The Food and Drug Administration granted a priority review for fruquintinib for patients with pretreated metastatic colorectal cancer.
The Food and Drug Administration (FDA) granted a primary review for a New Drug Application (NDA) to fruquintinib for patients with previously treated metastatic colorectal cancer, according to Takeda and HUTCHMED, the pharmaceutical companies manufacturing the drug.
According to the FDA, a priority review is granted to promising new treatment regimens and in granting them, the agency is agreeing to work with the company to expedite the review and potential approval of drugs within six months. The FDA set a goal of making an approval decision on fruquintinib on or by Nov. 30, 2023.
“We are confident that fruquintinib has the potential to transform the treatment landscape for those living with previously treated metastatic colorectal cancer, as demonstrated by its strong clinical profile,” Dr. Awny Farajallah, head of global medical affairs oncology at Takeda, said in a company-issued press release. “There are significant needs for patients with this disease in the U.S., and we believe fruquintinib has the potential to address these needs regardless of patients’ biomarker status. We look forward to continuing conversations with the FDA with the goal to make this therapy available to patients as soon as possible.”
The priority review for the NDA was granted based on findings from two phase 3 trials: FRESCO-2, which was conducted in cancer centers around the world, and FRESCO, which was conducted in China.
FRESCO-2 investigated fruquintinib plus best supportive care compared with placebo plus best supportive care in 691 patients with previously treated metastatic colorectal cancer. To be eligible for the trial, patients had to have experienced disease progression or be intolerant to TAS-102 and/or Stivarga (regorafenib). Patients whose disease is microsatellite instability-high (MSI-H) or DNA mismatch repair (dMMR) deficient must have also been treated with an immunotherapy agent if available and deemed appropriate, and those with BRAF-mutant tumors had to have a BRAF inhibitor.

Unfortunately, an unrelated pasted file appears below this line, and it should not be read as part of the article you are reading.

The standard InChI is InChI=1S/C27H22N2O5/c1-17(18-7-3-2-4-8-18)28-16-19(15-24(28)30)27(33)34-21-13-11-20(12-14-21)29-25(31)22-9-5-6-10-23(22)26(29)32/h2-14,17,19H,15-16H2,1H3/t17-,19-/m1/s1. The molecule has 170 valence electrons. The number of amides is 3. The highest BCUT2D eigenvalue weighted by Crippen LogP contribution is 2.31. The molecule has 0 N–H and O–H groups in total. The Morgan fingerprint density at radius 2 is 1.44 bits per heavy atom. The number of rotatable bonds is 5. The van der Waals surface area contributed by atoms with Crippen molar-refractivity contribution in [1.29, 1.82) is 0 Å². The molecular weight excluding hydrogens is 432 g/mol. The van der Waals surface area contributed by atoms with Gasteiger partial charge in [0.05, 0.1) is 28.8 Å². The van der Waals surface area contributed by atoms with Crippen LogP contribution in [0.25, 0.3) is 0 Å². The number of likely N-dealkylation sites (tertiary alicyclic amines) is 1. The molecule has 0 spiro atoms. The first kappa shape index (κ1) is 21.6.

The trial, whose results were presented at the European Society for Medical Oncology Congress in September 2022, met its main goals, as patients in the fruquintinib-containing group tended to have improved overall survival (time from treatment until death of any cause) and progression-free survival (time from treatment until disease worsens). Additionally, study findings showed that the drug tended to be well-tolerated.
Fruquintinib is an oral drug that works by inhibiting vascular endothelial growth factor (VEGF) receptors 1, 2 and 3. VEGF receptors are essential in blood vessel formation that allows cancer cells to grow and reproduce. If fruquintinib is approved, it will be the first and only highly selective inhibitor of VEGF receptors. The drug is highly selective and minimizes off-target toxicities (damage to other cells), helping to decrease side effects caused by the drugs, according to the press release.
“The clinical benefit of fruquintinib has been confirmed in multiple ways, from global clinical studies to commercialization in China. We are pleased to have Takeda as our partner furthering development and commercialization of fruquintinib outside of China,” Dr. Michael Shi, head of research and development and chief medical officer at HUTCHMED said in the release. “Today’s acceptance marks a significant advancement towards the goal of providing patients with previously treated metastatic colorectal cancer a much-needed therapeutic option, given the limited treatment options currently available to patients. This also supports our ongoing vision to design and develop differentiated molecules that help patients with high unmet needs globally.”
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